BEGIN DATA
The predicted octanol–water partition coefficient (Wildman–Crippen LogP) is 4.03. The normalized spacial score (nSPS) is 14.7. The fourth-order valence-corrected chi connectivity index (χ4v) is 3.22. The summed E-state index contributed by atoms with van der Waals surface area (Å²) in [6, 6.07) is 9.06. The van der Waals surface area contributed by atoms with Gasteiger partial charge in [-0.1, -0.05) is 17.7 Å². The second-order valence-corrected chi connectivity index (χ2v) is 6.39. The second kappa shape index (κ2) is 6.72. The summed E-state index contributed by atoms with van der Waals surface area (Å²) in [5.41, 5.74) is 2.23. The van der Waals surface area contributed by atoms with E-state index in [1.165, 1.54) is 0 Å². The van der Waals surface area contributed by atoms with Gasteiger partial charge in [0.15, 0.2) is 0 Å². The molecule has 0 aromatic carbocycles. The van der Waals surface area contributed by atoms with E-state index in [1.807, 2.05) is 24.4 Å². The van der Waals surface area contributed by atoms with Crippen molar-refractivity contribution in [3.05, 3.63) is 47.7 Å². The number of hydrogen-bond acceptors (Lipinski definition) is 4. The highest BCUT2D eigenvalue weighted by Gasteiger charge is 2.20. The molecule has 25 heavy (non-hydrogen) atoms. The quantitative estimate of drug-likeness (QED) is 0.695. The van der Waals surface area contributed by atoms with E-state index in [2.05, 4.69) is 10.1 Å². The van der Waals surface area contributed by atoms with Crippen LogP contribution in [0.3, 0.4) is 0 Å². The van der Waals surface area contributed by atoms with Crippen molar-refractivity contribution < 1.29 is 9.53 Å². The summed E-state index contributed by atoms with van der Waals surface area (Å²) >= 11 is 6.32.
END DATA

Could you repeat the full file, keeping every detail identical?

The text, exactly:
The predicted octanol–water partition coefficient (Wildman–Crippen LogP) is 4.03. The normalized spacial score (nSPS) is 14.7. The fourth-order valence-corrected chi connectivity index (χ4v) is 3.22. The summed E-state index contributed by atoms with van der Waals surface area (Å²) in [6, 6.07) is 9.06. The van der Waals surface area contributed by atoms with Gasteiger partial charge in [-0.1, -0.05) is 17.7 Å². The second-order valence-corrected chi connectivity index (χ2v) is 6.39. The second kappa shape index (κ2) is 6.72. The summed E-state index contributed by atoms with van der Waals surface area (Å²) in [5.41, 5.74) is 2.23. The van der Waals surface area contributed by atoms with E-state index in [1.165, 1.54) is 0 Å². The van der Waals surface area contributed by atoms with Gasteiger partial charge in [0.15, 0.2) is 0 Å². The molecule has 0 aromatic carbocycles. The van der Waals surface area contributed by atoms with E-state index in [1.807, 2.05) is 24.4 Å². The van der Waals surface area contributed by atoms with Crippen molar-refractivity contribution in [3.05, 3.63) is 47.7 Å². The number of hydrogen-bond acceptors (Lipinski definition) is 4. The highest BCUT2D eigenvalue weighted by Gasteiger charge is 2.20. The molecule has 25 heavy (non-hydrogen) atoms. The quantitative estimate of drug-likeness (QED) is 0.695. The van der Waals surface area contributed by atoms with E-state index in [2.05, 4.69) is 10.1 Å². The van der Waals surface area contributed by atoms with Crippen LogP contribution in [0.3, 0.4) is 0 Å². The van der Waals surface area contributed by atoms with Crippen molar-refractivity contribution < 1.29 is 9.53 Å². The summed E-state index contributed by atoms with van der Waals surface area (Å²) >= 11 is 6.32.